days created a foreseeable risk of harm. "Foreseeability is a prediction of the risk that an act or
Page 19 - OPINION AND ORDER
omission will result in a particular kind ofhaim[.]" Towe v. Sacagawea, Inc., 347 P.3d 766, 775
(Or. Ct. App. 2015). As explained in detail above, a jury could find that several Marion County
employees were constructively aware-through the adoption of formal policies and training
manuals-of the risk to Hernandez's health and life caused by inadequate mental health services,
including leaving Hernandez alone for long periods of time. See patt I.A.3, supra; PI.'s Resp.
Defs.' Mot. Summ. J. Ex. B at 1, 3 (PowerPoint presentation on jail suicides stating that
"[h]istory of one or more suicide attempts indicates a person is a higher risk"; factors influencing
suicidal behavior include "[i]solation" and the "[d]ehumanizing aspects of being incarcerated";
and signs and symptoms of suicidal behavior include "[e]xcessive sleeping"). In addition, as
explained by plaintiffs expet1 Anthony Gagliardo, a prescription of lorazepam "is
contraindicated if the person has a history of depression or suicidal thoughts or behavior[ or] a
history of drug or alcohol addiction." PL' s Expert Witness Disclosure Ex. C at 1. Based on that
evidence, a factfinder could detetmine that a natural consequence of prescribing lorazepam to an
inmate with plaintiffs risk factors and then pennitting that inmate to go two full days without
any human contact is an increase of that inmate's risk of suicide. Accordingly, there is sufficient
evidence for a finding of foreseeability, and plaintiff has satisfied the first essential element of
her negligence claim.
The risk created by defendants' conduct was to "an interest of a kind that the law protects
against negligent invasion" because it created a risk to Hernandez's life and health. Horton, 373
P.3d at 1161. Moreover, a jury might find that defendants' conduct was especially unreasonable
in light of that risk because the potential hatm to Hernandez was so great. It is well-established
that defendants have a responsibility to ensure that inmates in their care and custody do not come
to additional hatm as a result of their incarceration-that is reinforced by defendants' own
Page 20 - OPINION AND ORDER
policies and training materials. See Pl.'s Resp. Defs.' Mot. Summ. J. Ex. A at 2 ("Health
Services Staff will always act on the side of caution and safety on behalf of the inmate in
response to a perceived suicidal situation.") (emphasis provided). Thus, jurors could conclude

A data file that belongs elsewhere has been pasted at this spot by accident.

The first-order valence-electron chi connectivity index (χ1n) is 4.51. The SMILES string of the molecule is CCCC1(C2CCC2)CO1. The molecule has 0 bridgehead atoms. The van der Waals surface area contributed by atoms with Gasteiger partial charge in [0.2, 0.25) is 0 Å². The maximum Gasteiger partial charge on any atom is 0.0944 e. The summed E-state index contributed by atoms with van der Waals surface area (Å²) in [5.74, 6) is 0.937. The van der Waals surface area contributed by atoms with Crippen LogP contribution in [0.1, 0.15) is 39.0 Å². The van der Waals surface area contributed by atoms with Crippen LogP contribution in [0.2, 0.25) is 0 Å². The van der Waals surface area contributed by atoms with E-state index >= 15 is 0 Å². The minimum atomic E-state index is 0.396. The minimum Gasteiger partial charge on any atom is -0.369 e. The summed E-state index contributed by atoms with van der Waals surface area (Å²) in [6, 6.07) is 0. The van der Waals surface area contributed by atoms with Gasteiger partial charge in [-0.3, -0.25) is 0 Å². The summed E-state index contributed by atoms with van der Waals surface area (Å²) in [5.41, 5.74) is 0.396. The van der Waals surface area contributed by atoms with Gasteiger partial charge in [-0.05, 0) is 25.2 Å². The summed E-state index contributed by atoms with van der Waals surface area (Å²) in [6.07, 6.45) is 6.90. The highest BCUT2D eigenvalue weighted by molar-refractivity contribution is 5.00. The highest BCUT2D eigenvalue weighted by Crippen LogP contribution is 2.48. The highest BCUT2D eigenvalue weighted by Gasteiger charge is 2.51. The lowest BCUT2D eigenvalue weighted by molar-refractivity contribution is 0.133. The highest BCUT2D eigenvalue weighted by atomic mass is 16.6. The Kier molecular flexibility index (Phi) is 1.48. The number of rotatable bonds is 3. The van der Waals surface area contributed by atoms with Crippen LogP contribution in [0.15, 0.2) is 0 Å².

that defendants took an especially risky approach to Hernandez's mental health care: prescribing
him medication contraindicated by his medical history and allowing him to sleep with no contact
from MCJ staff for over 48 hours.
Whether or not defendants' conduct was a "cause in fact" of Hernandez's injury is not
clear, but at the summaiy judgment stage, I draw all factual inferences in plaintiffs favor and
determine only whether defendants are entitled to relief as a matter of law. Anderson, 477 U.S.
"'Cause in fact' has a well-defined legal meaning in Oregon: 'it generally requires
evidence of a reasonable probability that, but for the defendant's negligence, the plaintiff would
not have been ha1med."' Horton, 373 P.3d at 1163 (quoting Joshi v. Providence Health Sys.,
I 08 P .3d 1195, 1197 (Or. Ct. App. 2005)). When "the 'but for' allegation adequately link[ s] the
defendants' conduct to the [plaintiffs] harm[,] 'nothing more [is] necessary' ... 'to sufficiently
Plaintiff avers that but for defendants' inadequate mental health
treatment, Hernandez would not have been able to attempt suicide. There is sufficient evidence
in the record-discussed in detail immediately above and throughout this opinion-with which a
reasonable factfinder could support that charge. Accordingly, sufficient issues of material fact
remain as to whether defendants' conduct was a "cause in fact" of Hernandez's injuries, and
summary judgment on that question is improper.
Finally, to succeed on her claim of negligence, plaintiff must show that Hernandez was
the kind of person, and his injury the kind of injury, that could foreseeably by harmed by
defendants' risky behavior. In other cases, this can be a complex inquiry; here it is not. As
Page 21 - OPINION AND ORDER
explained in the above analysis of the first foreseeability element, a reasonable factfinder could
detennine that the potential for harm resulting from defendants' conduct was foreseeable because
defendants have adopted extensive policies and training to keep that very harm from happening.
Those same materials explain exactly who is at risk (inmates) and exactly what they are at risk of
(suicide). With that evidence in the record, a juror exercising her prudent judgment may find
that defendants knew or should have known that engaging in the risky conduct of providing
inadequate mental health services could result in an attempted suicide by an inmate. Thus, the
final "proximate causation" element of the negligence standard may be satisfied by evidence
already in the record. Accordingly, summary judgment on plaintiffs negligence claim would
not be proper, and defendants' motion to that end must be denied.
Defendants' Motion for Summary Judgment (doc. 42) is GRANTED IN PART and
DENIED IN PART as set forth in greater detail herein. Defendants Marion County Sheriffs
Office, Marion County Jail, Sheriff Jason Myers, and Commander Sheila Lorance are dismissed
with prejudice as redundant.
IT IS SO ORDERED.
United States District Judge